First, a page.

Little Victory

A 2022 Independent Press Awards Distinguished Favorite in Social/Political Poetry!

Elizabeth’s chapbook Little Victory, a collection of poems about the planet, politics, and small things that spark big hope is now available from Finishing Line Press, Amazon, Barnes & Noble, and elsewhere! 🎉🦋


“Entering into the realm of Elizabeth Kuelbs’s Little Victory is not unlike stepping into an enchanted forest, where everything matters and is given its proper recognition. Kuelbs has come to remind us that the tiniest act can—and does—have the potential to create massive shift. It takes a brave and openhearted sorceress to look unflinchingly at our current state of affairs and offer incantations in the form of poetry to start to heal our hurting world. She brings her readers the perfume of roses and jasmine, witchy intuition and mother medicine, all in service of hope and the restoration of soulful integrity. Her deft weaving of words and her courageous authenticity make this sweet collection a remedy. May the cool and soothing waters of her words drench the grief that threatens to incinerate us all. May we all be the daughter of her poems; may we all “…rise grinning, forever crowned in grit and sky.”
Kohenet Rachel Kann, author of How to Bless the New Moon (WORD: Bruce Geller Memorial Prize winner) and A Prayer on Behalf of the Broken Heart 

“There is an urgency, a swing and a punch, in Little Victory. Sound (“the owls talon down”) pushes vision to map this wounded world and its marvelous strangeness, its precarities. Elizabeth Kuelbs’s vision sings most fiercely when she leaps toward the fantastical, imagining the rapacious world we’ve built as a dragon (“he drools for their pangolin / wine”), or the self as an ostrich avoiding what can’t be borne.

In Kuelbs’s vision we are “all of us strange wrack,” tossed up on the shore of the moment, trying to find human connections to guide us through the howl. Trying to protect the ones we love, “What would you do to ban chlorpyrifos/ from his blooming brain, sulfur dioxide // from their pink lungs.” A lot. We’d do a lot, if we saw as clearly as these poems do.”
—Elizabeth Bradfield, author of Toward Antarctica

“Little Victory exists at an intersection of the environment and politics, meeting those two giants with toughness and tenderness. A beautiful book—one that knows that the beautiful is not always pretty, but rather, as she writes of her daughter playing in a puddle, is ‘crowned in grit and sky.'”
—Jason Gray, author of Radiation King and Photographing Eden,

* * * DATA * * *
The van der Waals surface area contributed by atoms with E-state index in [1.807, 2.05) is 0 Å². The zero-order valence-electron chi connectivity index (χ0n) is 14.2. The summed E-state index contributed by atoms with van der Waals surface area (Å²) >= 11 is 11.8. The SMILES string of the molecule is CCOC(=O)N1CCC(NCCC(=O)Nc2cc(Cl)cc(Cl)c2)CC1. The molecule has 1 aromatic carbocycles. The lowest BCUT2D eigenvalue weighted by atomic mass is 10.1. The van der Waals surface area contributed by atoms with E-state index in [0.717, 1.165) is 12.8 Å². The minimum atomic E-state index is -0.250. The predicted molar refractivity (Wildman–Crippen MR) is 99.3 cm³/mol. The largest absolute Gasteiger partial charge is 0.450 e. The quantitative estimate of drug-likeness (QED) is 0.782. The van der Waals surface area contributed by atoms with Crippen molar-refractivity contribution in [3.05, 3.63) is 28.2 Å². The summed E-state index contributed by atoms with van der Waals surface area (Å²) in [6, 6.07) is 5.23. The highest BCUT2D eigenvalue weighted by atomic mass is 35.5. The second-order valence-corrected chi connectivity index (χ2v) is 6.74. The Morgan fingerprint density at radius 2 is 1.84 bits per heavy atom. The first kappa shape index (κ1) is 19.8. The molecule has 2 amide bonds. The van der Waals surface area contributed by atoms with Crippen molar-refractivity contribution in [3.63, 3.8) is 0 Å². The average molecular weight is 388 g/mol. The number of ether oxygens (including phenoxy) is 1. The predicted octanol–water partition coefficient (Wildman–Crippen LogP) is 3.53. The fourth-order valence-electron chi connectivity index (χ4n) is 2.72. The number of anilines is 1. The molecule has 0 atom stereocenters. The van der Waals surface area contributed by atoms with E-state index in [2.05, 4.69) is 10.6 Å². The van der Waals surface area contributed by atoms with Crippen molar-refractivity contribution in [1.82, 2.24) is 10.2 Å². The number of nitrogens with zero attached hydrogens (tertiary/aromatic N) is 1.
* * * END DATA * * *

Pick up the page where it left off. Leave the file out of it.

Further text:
How to Clean Your Eyes

A poetry chapbook now out from dancing girl press!

This collection comes from these days of combustible heat and shifting ground, when even small connections with others and with nature can offer footholds, purpose, and peace. It’s now available from dancing girl press, or please email Elizabeth if you’d like a signed copy! 🎉🌿


“Elizabeth Kuelbs’s debut poetry collection reveals a timely, truthful and striking voice. With keen observations of both natural and political worlds, How to Clean Your Eyes discloses, poem by poem, how to ‘let glacier tears … wash your eyes’ into new seeing. Kuelbs’s images are precise and memorable: volcanic ‘obsidian reflects sunfire,’ seal fur comes ‘alive/ with quick-tongued/ lizards,’ islands exhale ‘lemon scent of plumeria,’ a gorilla ‘spins/ his own rain,’ and manta rays glide with ‘remoras lip-hiked to the deep-side.’ These poems surprise us with moments of natural and human connection that begin in the quotidian and often end in the transcendent. With sharp and urgent focus these poems also lay open contemporary agonies: ‘turbine-chopped/ hawks,’ ‘ashed vineyards,’ ‘the men who desecrate our sweetest places,’ ‘cage[s]/ of crying babies,’and ‘blood-spattered desks.’ Kuelbs writes, ‘what I want to know is: why do we still choose death,’ and this dazzling collection sets vibrant connections against stark realities, and tests them against each other with fire and hope.”
—Laura Reece Hogan, author of O Garden-Dweller and I Live No Longer I: Paul’s Spirituality of Suffering, Transformation, and Joy

“Elizabeth Kuelbs’s How to Clean Your Eyes is a feast for the senses and a gut punch to the sensibilities. She sings of somewhere skies and marching mothers and paints a world where people connect… with each other, with nature, with themselves. Her haunting images are a call to action, a vivid augury that time is precious, and the delicate balance that binds us to this planet can be diminished until we are merely remembering wings and dreaming of rain. Kuelbs reminds us that we are made of star and milk, and tide and howl, and root and bone and birth, and that we can indeed rise and battle through this present darkness if we first clean our eyes and see.”
—Shari Swanson, author of Honey, the Dog Who Saved Abe Lincoln